That section of the bill goes on to make a claim that leads me to wonder if the lawmakers and staff talked to anyone other than residential treatment providers:
“Without the availability of technical and financial support, there is a significant risk that an insufficient number of Wyoming’s care provider organizations will be QRTP accredited and Wyoming’s children and families will not receive the services that are available through the Family First and [sic] Prevention Services Act.”
This appears to conflate the two parts of the Family First Act. The funds for services do not require RTCs to be accredited. In fact, they don’t require RTCs at all. The whole point of these funds is to keep children safe through alternatives that avoid the use of RTCs, or any other form of foster care.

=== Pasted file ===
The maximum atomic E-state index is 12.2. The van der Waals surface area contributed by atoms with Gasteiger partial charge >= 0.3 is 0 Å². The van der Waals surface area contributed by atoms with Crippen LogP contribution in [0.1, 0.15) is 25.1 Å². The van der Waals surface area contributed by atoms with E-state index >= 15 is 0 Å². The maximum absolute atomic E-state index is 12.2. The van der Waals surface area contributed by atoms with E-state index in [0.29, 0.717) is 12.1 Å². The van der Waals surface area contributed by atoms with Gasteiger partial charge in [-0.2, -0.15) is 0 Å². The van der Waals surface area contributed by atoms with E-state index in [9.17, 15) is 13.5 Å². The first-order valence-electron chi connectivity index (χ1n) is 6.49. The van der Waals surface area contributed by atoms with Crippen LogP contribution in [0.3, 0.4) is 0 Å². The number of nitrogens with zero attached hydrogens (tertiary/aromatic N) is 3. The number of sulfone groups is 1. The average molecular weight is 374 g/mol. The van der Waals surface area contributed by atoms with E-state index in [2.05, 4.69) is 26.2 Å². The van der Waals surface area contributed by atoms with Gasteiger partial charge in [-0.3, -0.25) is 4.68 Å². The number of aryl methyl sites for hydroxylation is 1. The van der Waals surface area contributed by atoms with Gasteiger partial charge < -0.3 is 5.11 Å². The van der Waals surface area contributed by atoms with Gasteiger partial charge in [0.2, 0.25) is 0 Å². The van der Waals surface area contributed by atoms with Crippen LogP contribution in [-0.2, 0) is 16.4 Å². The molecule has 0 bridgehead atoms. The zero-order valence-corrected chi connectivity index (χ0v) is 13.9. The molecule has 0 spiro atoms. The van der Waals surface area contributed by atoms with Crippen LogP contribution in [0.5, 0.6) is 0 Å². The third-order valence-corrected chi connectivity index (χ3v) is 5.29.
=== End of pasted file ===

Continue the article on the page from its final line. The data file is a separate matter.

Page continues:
The part of Family First that requires the sham of accreditation is the part that limits (slightly) the use of existing federal funds for RTCs. Even that does not prohibit states from simply picking up the entire tab themselves.
As for the fear that “an insufficient number” of RTCs will be accredited, that can only be a good thing. Since there is nothing an RTC can do for foster children that can’t be done better using other alternatives, the sufficient number of such institutions for foster children is: zero.
If Wyoming winds up with fewer institutions into which to dump children, perhaps the state will stop tearing apart families needlessly at one of the highest rates in America.
Richard Wexler is executive director of the National Coalition for Child Protection Reform.